- Romaine lettuce
The Healthiest Leafy Greens
All previously mentioned leafy greens are super healthy, so using any of those as a base for your smoothie is a great choice.
If you end up with a smoothie that tastes favorable to you, it is also more likely that you will finish the smoothie in the first place. With that being said, here are a few of the healthiest leafy greens you can go for and why:
- Kale: Kale is definitely a super healthy leafy green, perhaps even the most nutritious.
- It contains vitamins A, C, and K1. On top of that, it has large amounts of calcium, potassium, vitamin B6, magnesium, manganese, and copper.
- Spinach: Spinach is also a great leafy green with many of the same nutrients as kale, such as vitamins A, C, K, manganese, and magnesium.
- Additionally, spinach contains iron, folate, and vitamin B2.
- Microgreens: So, microgreens are young vegetable greens that contain iron, magnesium, potassium, zinc, and copper.
- Keep in mind that several different microgreens are out there, so the nutrient contents can vary slightly.
- Bok choy: Just like kale and spinach, bok choy is loaded with vitamins A, C, and K. On top of that, bok choy is a good source of dietary fiber.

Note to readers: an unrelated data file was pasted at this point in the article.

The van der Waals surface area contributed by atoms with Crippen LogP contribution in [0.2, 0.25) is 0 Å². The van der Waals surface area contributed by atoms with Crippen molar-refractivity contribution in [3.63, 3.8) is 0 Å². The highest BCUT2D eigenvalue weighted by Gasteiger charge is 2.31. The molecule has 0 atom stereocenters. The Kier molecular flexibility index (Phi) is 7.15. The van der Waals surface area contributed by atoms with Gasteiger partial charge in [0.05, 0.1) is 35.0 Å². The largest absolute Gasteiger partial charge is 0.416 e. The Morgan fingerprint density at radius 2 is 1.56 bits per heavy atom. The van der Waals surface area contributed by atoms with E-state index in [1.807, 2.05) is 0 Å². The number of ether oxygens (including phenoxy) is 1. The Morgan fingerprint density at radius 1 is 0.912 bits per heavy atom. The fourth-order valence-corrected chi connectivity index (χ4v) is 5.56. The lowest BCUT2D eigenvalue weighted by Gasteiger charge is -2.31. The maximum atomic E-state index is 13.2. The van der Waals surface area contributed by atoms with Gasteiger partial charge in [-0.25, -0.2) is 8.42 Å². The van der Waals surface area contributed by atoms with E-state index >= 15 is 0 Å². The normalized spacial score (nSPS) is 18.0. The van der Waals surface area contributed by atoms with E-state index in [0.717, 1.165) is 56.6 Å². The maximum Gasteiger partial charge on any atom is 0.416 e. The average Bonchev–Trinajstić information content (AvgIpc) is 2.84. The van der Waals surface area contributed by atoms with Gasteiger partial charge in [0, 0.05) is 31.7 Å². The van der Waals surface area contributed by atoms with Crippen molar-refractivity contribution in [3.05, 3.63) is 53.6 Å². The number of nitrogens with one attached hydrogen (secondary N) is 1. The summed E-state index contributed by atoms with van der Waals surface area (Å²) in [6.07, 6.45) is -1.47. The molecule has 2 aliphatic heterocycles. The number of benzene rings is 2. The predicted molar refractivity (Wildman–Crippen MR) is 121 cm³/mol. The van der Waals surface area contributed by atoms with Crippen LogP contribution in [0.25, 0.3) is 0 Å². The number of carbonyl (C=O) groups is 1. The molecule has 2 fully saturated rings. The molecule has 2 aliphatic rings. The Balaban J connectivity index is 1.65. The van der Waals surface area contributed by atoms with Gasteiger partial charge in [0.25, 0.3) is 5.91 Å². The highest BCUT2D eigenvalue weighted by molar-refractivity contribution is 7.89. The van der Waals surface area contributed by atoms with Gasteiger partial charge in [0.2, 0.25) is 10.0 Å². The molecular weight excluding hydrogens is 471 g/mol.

- Romaine lettuce: Again, another good source for vitamins A, C, and K.
- Swiss chard: Swiss chard contains vitamins A, C, K, and E. On top of this, it contains copper, potassium, calcium, iron, manganese, calcium, and magnesium.
- What’s not to like?
Leafy greens are a great base for your smoothie and make things even better: they can be easily frozen.
This way, you can easily prepare the portions of use beforehand, and you can use all kinds of leafy greens all-year-round.
When you are preparing your leafy greens for freezing, it is important to blanch them first because immediately throwing them in the freezer won’t maintain the flavor and nutrients to the best ability.
After blanching your greens, there are just a few other easy steps that you have to follow to get the freezer ready.